Despite the explosion in e-health and coaching platforms available, a recent systematic review found there were few high-quality trials examining the effectiveness of the intervention or its individual components [19]. These platforms have been used across multiple disorders including diabetes [20,21,22], mental health [23,24,25], and cancer recovery [26, 27]. These e-health platforms also offer the opportunity for improved communication between the patient, caregivers, and care providers, increasing both understanding of and adherence to treatment protocols [18, 25, 28, 29]. In the case of Long COVID, the addition of a case management platform may prove particularly beneficial. As information is changing rapidly, patients may have more questions about their health concerns and their treatment plan. With electronic case management, clinicians can readily push new resources and information to patients and offer caregivers a more meaningful role.

Rationale

The most comprehensive relevant guideline regarding Long COVID is the NICE “COVID-19 rapid guideline; managing the long-term effects of COVID-19” published in December 2020 [7]. The guideline made key recommendations for research including “What is the clinical effectiveness of different service models of multimodality/multidisciplinary post-COVID-19 syndrome rehabilitation in improving patient-reported outcomes (such as quality of life).” The NICE guideline also recommended that patients use symptom diaries or a tracking app to monitor their goals, recovery, and any changes in their symptoms. This proposal directly addresses this recommendation, as the NICE guidelines provide no research to support this approach [7]. We aim to utilize these recommendations to evaluate what possible service models incorporating electronic case management (ECM) will improve outcomes in this population.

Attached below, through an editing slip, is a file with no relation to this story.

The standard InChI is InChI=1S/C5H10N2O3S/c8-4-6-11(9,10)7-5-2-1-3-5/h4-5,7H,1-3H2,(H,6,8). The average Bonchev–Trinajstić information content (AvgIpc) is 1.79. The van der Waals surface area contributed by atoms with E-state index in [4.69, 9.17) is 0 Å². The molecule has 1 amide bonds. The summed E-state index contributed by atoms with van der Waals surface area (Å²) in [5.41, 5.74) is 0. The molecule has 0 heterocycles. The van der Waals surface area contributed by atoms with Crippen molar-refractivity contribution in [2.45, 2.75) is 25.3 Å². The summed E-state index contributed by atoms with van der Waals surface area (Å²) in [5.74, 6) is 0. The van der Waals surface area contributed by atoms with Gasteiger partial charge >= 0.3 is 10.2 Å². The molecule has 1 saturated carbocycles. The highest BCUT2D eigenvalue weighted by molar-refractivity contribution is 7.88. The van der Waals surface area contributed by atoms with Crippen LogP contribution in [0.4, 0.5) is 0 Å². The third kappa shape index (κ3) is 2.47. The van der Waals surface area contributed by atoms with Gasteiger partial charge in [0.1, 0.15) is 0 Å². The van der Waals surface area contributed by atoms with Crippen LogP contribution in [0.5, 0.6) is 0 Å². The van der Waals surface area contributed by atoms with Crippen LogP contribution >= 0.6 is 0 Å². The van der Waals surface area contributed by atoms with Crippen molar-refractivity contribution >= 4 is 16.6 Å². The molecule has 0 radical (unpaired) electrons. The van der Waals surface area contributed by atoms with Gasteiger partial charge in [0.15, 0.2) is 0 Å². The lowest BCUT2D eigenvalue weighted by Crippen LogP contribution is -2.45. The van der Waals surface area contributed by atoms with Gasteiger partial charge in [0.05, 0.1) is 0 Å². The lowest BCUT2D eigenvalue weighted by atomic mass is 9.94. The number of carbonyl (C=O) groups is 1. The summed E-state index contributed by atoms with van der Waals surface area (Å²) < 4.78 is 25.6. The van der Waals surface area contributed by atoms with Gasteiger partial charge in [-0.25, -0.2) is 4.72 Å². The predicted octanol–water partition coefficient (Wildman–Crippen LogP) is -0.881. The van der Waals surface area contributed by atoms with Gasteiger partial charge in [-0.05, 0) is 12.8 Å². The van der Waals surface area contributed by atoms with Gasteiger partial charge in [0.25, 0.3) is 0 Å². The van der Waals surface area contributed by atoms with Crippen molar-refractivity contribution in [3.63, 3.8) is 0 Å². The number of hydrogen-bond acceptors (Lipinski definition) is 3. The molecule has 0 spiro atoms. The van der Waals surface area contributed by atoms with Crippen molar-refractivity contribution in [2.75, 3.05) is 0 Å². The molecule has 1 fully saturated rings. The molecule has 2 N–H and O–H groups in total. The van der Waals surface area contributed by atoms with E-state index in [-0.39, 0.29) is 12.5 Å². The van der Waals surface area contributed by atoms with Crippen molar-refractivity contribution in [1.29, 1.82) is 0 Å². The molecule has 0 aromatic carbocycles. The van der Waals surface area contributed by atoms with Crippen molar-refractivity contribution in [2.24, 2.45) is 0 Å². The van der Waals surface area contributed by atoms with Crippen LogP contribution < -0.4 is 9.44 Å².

Objectives {7}

Primary objective

The primary objective of this trial is to determine if adding ECM with health coaching to usual care improves participant quality of life after 3 months for patients who present to hospital outpatient clinics experiencing Long COVID.

We hypothesize that adding ECM with health coaching to usual care will improve outcomes at 3 months compared to usual care alone.

Secondary objectives

The key secondary objectives of this study are to determine (1) the cost-effectiveness of adding ECM to usual care for Long COVID patients; (2) what factors predict outcomes at 3 months in patients with Long COVID; (3) if the addition of ECM affects Long COVID symptoms; and (4) how a personalized rehabilitation program supported by a digital platform could be implemented for individuals with Long COVID.